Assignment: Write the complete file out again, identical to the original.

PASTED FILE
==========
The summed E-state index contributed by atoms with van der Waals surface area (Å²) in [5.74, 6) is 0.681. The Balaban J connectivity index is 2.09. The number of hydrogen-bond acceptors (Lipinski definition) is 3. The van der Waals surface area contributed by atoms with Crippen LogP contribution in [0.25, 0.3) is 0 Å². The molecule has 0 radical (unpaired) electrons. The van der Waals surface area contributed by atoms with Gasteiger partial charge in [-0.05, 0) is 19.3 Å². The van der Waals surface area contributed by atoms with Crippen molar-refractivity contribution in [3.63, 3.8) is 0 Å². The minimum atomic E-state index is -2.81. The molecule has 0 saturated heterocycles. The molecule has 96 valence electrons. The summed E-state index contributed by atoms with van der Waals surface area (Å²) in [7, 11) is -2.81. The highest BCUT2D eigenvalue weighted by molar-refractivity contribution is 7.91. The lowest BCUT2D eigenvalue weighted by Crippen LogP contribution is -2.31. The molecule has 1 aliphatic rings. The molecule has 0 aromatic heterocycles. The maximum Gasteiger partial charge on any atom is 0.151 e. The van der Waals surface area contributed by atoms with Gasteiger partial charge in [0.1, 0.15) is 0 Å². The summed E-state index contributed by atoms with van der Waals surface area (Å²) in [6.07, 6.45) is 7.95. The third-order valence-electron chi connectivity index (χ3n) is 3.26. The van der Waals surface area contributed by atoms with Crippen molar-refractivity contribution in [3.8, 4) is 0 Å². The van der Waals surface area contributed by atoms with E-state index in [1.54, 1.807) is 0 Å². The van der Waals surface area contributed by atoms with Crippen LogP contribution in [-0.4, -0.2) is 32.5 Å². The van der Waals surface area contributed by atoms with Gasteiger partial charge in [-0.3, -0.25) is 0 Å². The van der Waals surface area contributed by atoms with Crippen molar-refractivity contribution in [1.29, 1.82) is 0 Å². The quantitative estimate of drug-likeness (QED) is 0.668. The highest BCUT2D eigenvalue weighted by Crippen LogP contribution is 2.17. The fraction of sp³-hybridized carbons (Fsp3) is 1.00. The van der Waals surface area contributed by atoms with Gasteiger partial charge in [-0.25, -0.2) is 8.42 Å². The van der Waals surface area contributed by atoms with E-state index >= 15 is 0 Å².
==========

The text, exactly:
The summed E-state index contributed by atoms with van der Waals surface area (Å²) in [5.74, 6) is 0.681. The Balaban J connectivity index is 2.09. The number of hydrogen-bond acceptors (Lipinski definition) is 3. The van der Waals surface area contributed by atoms with Crippen LogP contribution in [0.25, 0.3) is 0 Å². The molecule has 0 radical (unpaired) electrons. The van der Waals surface area contributed by atoms with Gasteiger partial charge in [-0.05, 0) is 19.3 Å². The van der Waals surface area contributed by atoms with Crippen molar-refractivity contribution in [3.63, 3.8) is 0 Å². The minimum atomic E-state index is -2.81. The molecule has 0 saturated heterocycles. The molecule has 96 valence electrons. The summed E-state index contributed by atoms with van der Waals surface area (Å²) in [7, 11) is -2.81. The highest BCUT2D eigenvalue weighted by molar-refractivity contribution is 7.91. The lowest BCUT2D eigenvalue weighted by Crippen LogP contribution is -2.31. The molecule has 1 aliphatic rings. The molecule has 0 aromatic heterocycles. The maximum Gasteiger partial charge on any atom is 0.151 e. The van der Waals surface area contributed by atoms with Gasteiger partial charge in [0.1, 0.15) is 0 Å². The summed E-state index contributed by atoms with van der Waals surface area (Å²) in [6.07, 6.45) is 7.95. The third-order valence-electron chi connectivity index (χ3n) is 3.26. The van der Waals surface area contributed by atoms with Crippen molar-refractivity contribution in [3.8, 4) is 0 Å². The van der Waals surface area contributed by atoms with E-state index in [1.54, 1.807) is 0 Å². The van der Waals surface area contributed by atoms with Crippen LogP contribution in [-0.4, -0.2) is 32.5 Å². The van der Waals surface area contributed by atoms with Gasteiger partial charge in [-0.3, -0.25) is 0 Å². The van der Waals surface area contributed by atoms with Crippen molar-refractivity contribution in [1.29, 1.82) is 0 Å². The quantitative estimate of drug-likeness (QED) is 0.668. The highest BCUT2D eigenvalue weighted by Crippen LogP contribution is 2.17. The fraction of sp³-hybridized carbons (Fsp3) is 1.00. The van der Waals surface area contributed by atoms with Gasteiger partial charge in [-0.25, -0.2) is 8.42 Å². The van der Waals surface area contributed by atoms with E-state index >= 15 is 0 Å².